A map of the site shows how the four buildings, dating from the 14th to the 17th century, were discovered right next to the M74 motorway

A map of the site shows how the four buildings, dating from the 14th to the 17th century, were discovered right next to the M74 motorway

She added: ‘It was probably intact and still useable at that time.

‘The form of this dagger is indistinguishable from Iron Age examples, indicating this simple dagger form had a very long history.’

The archaeological work, which was funded by Transport Scotland, found evidence of iron smelting, bloom refining, and probable blacksmithing, along with a selection of nails.

Dr Gemma Cruickshanks, of National Museums Scotland, said it appeared the dagger was covered in a sheath at the time it was buried (artist's impression pictured)

Dr Gemma Cruickshanks, of National Museums Scotland, said it appeared the dagger was covered in a sheath at the time it was buried (artist’s impression pictured)

Netherton vanished in the 18th Century during improvements to the estate by the Duke of Hamilton, with a well-ordered and symmetrical parkland built in its place. The motorway then subsumed most of the village with the four stone structures, the last traces of the settlement

Netherton vanished in the 18th Century during improvements to the estate by the Duke of Hamilton, with a well-ordered and symmetrical parkland built in its place. The motorway then subsumed most of the village with the four stone structures, the last traces of the settlement

The settlement was close to the 10th Century Netherton Cross, which is around 1km away from Bothwell Bridge, the scene of the 1679 battle which ended the Covenanter rebellion in Scotland.

Netherton vanished in the 18th Century during improvements to the estate by the Duke of Hamilton, with a well-ordered and symmetrical parkland built in its place.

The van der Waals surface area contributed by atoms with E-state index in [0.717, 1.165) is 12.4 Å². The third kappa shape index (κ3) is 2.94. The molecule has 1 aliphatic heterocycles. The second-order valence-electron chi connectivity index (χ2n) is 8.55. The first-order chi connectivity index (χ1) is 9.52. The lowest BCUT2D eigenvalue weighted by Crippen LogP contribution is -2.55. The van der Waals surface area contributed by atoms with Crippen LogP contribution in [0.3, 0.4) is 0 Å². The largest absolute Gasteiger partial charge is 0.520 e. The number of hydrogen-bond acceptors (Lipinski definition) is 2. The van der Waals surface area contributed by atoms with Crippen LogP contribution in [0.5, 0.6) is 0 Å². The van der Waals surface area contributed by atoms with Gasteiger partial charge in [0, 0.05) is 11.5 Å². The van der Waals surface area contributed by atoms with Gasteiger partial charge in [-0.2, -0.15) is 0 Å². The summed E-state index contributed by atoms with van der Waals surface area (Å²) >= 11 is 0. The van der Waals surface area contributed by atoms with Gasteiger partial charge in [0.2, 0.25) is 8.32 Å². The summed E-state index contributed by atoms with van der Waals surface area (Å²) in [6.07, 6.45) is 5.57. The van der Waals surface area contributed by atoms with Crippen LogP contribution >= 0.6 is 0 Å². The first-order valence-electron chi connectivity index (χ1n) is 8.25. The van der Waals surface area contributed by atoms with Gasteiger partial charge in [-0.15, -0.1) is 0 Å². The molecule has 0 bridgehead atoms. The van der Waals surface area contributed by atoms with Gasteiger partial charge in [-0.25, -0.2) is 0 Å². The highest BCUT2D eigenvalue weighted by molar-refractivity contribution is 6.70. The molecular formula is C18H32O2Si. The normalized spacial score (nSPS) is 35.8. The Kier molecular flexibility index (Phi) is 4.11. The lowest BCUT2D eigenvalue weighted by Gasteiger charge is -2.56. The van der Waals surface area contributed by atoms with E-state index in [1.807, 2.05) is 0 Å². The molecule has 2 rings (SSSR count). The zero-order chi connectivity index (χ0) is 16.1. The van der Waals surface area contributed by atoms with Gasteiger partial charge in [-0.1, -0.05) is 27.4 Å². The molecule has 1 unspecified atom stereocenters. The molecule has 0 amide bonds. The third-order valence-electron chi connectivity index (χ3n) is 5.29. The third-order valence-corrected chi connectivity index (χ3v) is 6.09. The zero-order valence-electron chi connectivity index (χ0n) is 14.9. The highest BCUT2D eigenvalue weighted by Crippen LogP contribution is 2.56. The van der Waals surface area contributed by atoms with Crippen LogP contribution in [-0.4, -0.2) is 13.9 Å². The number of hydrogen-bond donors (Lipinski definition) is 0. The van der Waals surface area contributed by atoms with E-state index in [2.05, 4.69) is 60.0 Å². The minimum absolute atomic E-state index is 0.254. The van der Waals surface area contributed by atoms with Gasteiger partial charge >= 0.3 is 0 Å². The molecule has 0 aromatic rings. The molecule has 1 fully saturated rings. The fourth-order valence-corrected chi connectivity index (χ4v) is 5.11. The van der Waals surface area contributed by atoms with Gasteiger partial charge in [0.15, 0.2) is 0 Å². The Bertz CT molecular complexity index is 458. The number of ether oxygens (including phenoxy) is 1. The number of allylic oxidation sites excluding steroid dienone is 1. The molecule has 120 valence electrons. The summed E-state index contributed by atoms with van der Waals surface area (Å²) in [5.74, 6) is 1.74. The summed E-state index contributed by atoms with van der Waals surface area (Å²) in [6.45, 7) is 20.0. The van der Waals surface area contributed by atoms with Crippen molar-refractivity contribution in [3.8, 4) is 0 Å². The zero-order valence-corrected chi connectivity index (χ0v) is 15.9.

The motorway then subsumed most of the village with the four stone structures, the last traces of the settlement.

The report said: ‘It is very possible the community was affected by the conflict, either suffering damage to property or as a witness to the route of the Covenanter forces.’ 

The 'remarkable' medieval village and its treasure trove of goods were discovered at Netherton Cross near Bothwell, North Lanarkshire

The ‘remarkable’ medieval village and its treasure trove of goods were discovered at Netherton Cross near Bothwell, North Lanarkshire

The Battle of Bothwell Bridge 

The Battle of Bothwell Bridge was fought in June 1679 between royalist troops and Presbyterian Covenanters and ended the latter’s rebellion in Scotland.

Following success against the military at the recent Battle of Drumclog, the Convenantors’ support had swollen to 6,000 when they came together at Hamilton.

Differences between Covenanters which had undermined them through the 1650s again created factions among their numbers.  

Meanwhile, with 10,000 men and discipline, the Duke of Monmouth, the Earl of Linlithgow and John Graham of Claverhouse mustered by Bothwell Bridge, over the River Clyde.

On 22 June they attacked the disorganised Covenanters and won easily.

Although deaths on the field were few, 200 were killed later. 

Of the 1,400 who were captured or surrendered, another 258 were shipwrecked while being transported in The Crown of London.

Source: Scot Clans